Setting priorities

Here’s what Memphians say a high-quality school should have

PHOTO: Marta W. Aldrich
Westwood High School PTA President Felecia Bean-Barnes talks about education assets during a community meeting in the Whitehaven area of Memphis.

For Felecia Bean-Barnes, curriculum is key.

A parent and president of Westwood High School’s PTA, she’s observed that some Shelby County schools offer advanced placement curriculum or courses in Japanese, for instance, while others don’t.

“We don’t have all the classes at our school that we wish she had,” Bean-Barnes told district leaders at a recent community meeting seeking input from Memphians on what makes a high-quality school.

community

Another parent at the Whitehaven-area meeting quickly chimed in. “We need a foreign language program that starts in elementary school to get these kids college-ready. … We’re trying to do 12 years of school in four years. We’ve got to get on the ball.”

The comments were gleaned during nine community meetings held by Shelby County Schools in the last week, capped by three gatherings Monday night. District staff members facilitated the sessions and documented feedback to gauge community priorities as leaders prepare to downsize the school system amid years of declining enrollment.

“We have limited resources to work with, so we have to start thinking differently about how we maximize our resources, so all our students have equal opportunities,” Superintendent Dorsey Hopson said in a videotaped message played at the start of each meeting. “That could mean closing, merging or transforming schools in order to create new high-quality options.”

A yearlong facilities study, scheduled for release this fall, will help guide the hard decisions that policymakers say ultimately must hinge on how to improve academic performance. A district spokeswoman did not respond to questions last week about how the community input eventually will intersect with that data to inform decisions about shuttering schools. But facilitators and school board members assured participants that their feedback is critical to the process. (See Chalkbeat’s report on 25 schools at risk.)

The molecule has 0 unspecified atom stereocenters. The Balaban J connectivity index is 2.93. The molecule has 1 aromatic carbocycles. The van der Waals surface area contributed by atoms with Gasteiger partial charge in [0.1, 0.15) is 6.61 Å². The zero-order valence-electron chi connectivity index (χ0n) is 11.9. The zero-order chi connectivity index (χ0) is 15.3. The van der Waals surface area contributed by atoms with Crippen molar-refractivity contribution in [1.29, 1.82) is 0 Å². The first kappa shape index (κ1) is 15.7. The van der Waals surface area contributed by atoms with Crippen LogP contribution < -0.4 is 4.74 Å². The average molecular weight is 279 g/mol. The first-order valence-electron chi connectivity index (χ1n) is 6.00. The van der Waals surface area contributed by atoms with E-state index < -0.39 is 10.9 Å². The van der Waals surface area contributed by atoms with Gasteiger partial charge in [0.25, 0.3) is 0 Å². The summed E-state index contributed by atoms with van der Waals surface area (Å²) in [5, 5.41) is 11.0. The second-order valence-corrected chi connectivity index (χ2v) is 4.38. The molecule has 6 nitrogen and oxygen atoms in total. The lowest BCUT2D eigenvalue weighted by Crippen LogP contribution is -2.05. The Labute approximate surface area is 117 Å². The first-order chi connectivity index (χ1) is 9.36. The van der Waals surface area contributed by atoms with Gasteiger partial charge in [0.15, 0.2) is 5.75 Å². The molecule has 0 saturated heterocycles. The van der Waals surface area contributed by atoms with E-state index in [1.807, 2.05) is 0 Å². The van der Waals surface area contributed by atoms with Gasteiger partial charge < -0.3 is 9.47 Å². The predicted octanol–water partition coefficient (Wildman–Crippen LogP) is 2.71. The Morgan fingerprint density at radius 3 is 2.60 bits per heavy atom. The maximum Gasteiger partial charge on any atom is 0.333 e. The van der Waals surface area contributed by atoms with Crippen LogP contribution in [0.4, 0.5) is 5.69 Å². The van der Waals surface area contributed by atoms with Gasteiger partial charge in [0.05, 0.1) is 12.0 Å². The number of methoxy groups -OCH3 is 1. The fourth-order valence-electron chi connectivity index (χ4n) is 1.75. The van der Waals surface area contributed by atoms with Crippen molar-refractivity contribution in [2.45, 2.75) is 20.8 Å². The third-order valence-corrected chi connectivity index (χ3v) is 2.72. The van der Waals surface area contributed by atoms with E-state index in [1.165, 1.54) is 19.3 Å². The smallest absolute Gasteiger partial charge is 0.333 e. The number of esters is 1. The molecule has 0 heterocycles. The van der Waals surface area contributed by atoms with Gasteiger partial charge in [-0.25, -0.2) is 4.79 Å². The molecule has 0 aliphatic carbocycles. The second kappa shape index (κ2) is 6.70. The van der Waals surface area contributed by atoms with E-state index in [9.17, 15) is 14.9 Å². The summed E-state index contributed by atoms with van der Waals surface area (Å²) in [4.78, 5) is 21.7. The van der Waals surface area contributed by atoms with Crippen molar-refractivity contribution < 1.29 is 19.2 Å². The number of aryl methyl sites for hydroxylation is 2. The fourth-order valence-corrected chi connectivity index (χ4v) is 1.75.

Some meetings drew more than 60 people, others just a few handfuls, as many participants cited engaged parents as one attribute of a high-quality school. One teacher suggested reinstituting family resource centers in all schools to provide resources and training for parents to offset challenges related to a mostly impoverished student population.

Participants defined high-quality schools based on up-to-date technology, small class sizes, retention of high-quality teachers, a climate of safety, STEM curriculum, and the availability of after-school tutoring and field trips, among other things.

Meanwhile, facilitators indicated that the district will measure the quality of schools based on three factors: student achievement, student growth and school climate.

Here are some comments shared at various community meetings:

  • “Every school needs a high-quality administrator, one that’s aware of the conditions of the school, knows the neighborhood and has a passion for what they’re doing. It starts with leadership.” —Terri Stephens, sixth-grade world history teacher at Havenview Middle School
  • “I look at test scores because I know (my daughter) needs a challenge. —Amber Currin, parent of a second-grader who participates in CLUE at Grahamwood Elementary School
  • “All schools should have optional programs. We shouldn’t create inferior schools to have better schools. They should be even across the board.” —Claudette Boyd, whose grandchild attends Melrose High School
  • “Everything starts at the top of the school with a strong administration.” — Leonard Smith, retired educator with Memphis City Schools
  • “You have to have strong teachers. You need good leadership. Quality of the teachers is a must.” — Kayla Smith, parent of students at Oakhaven middle and high schools
  • “We need stability in our school system. Many of our children come from an unstable home environment and then we’re sending them to an unstable school environment where we’re not sure whether those schools will stay open. We tell them “relax and learn,” but someday we’re going to learn that school flight is generating panic and fear.” —Vernall Smith, a graduate of Mitchell High School and grandfather of three Mitchell students

The district has invited stakeholders to share additional feedback online.

Chalkbeat reporters Laura Faith Kebede, Caroline Bauman and Grace Tatter contributed to this report.

moving forward

New York City officials: Large-scale school desegregation plan likely coming by June